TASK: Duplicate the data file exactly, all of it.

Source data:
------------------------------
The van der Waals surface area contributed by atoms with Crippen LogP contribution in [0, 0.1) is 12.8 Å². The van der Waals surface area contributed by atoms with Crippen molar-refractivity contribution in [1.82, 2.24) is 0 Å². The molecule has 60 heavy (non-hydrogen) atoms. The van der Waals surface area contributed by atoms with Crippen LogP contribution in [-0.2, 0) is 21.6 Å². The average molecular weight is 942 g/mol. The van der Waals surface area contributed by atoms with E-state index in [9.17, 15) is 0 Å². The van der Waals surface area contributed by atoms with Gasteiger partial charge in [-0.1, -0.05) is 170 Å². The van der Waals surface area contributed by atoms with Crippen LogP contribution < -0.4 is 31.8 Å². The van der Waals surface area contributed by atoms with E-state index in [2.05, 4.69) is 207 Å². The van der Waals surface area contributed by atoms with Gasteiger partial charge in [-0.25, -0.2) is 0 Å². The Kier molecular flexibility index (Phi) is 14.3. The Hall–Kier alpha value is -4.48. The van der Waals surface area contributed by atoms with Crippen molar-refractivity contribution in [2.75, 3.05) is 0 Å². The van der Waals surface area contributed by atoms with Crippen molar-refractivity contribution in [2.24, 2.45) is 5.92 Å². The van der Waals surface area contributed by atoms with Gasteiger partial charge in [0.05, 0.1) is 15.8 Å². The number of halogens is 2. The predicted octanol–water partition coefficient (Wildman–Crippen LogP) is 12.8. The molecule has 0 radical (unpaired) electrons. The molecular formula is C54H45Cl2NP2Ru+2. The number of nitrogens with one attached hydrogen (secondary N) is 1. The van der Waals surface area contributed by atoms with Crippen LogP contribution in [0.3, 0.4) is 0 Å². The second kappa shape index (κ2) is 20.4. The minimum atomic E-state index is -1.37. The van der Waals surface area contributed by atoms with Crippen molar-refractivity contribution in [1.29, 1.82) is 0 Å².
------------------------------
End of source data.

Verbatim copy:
The van der Waals surface area contributed by atoms with Crippen LogP contribution in [0, 0.1) is 12.8 Å². The van der Waals surface area contributed by atoms with Crippen molar-refractivity contribution in [1.82, 2.24) is 0 Å². The molecule has 60 heavy (non-hydrogen) atoms. The van der Waals surface area contributed by atoms with Crippen LogP contribution in [-0.2, 0) is 21.6 Å². The average molecular weight is 942 g/mol. The van der Waals surface area contributed by atoms with E-state index in [9.17, 15) is 0 Å². The van der Waals surface area contributed by atoms with Gasteiger partial charge in [-0.1, -0.05) is 170 Å². The van der Waals surface area contributed by atoms with Crippen LogP contribution < -0.4 is 31.8 Å². The van der Waals surface area contributed by atoms with E-state index in [2.05, 4.69) is 207 Å². The van der Waals surface area contributed by atoms with Gasteiger partial charge in [-0.25, -0.2) is 0 Å². The Kier molecular flexibility index (Phi) is 14.3. The Hall–Kier alpha value is -4.48. The van der Waals surface area contributed by atoms with Crippen molar-refractivity contribution in [2.75, 3.05) is 0 Å². The van der Waals surface area contributed by atoms with Crippen molar-refractivity contribution in [2.24, 2.45) is 5.92 Å². The van der Waals surface area contributed by atoms with Gasteiger partial charge in [0.05, 0.1) is 15.8 Å². The number of halogens is 2. The predicted octanol–water partition coefficient (Wildman–Crippen LogP) is 12.8. The molecule has 0 radical (unpaired) electrons. The molecular formula is C54H45Cl2NP2Ru+2. The number of nitrogens with one attached hydrogen (secondary N) is 1. The van der Waals surface area contributed by atoms with Crippen LogP contribution in [0.3, 0.4) is 0 Å². The second kappa shape index (κ2) is 20.4. The minimum atomic E-state index is -1.37. The van der Waals surface area contributed by atoms with Crippen molar-refractivity contribution in [1.29, 1.82) is 0 Å².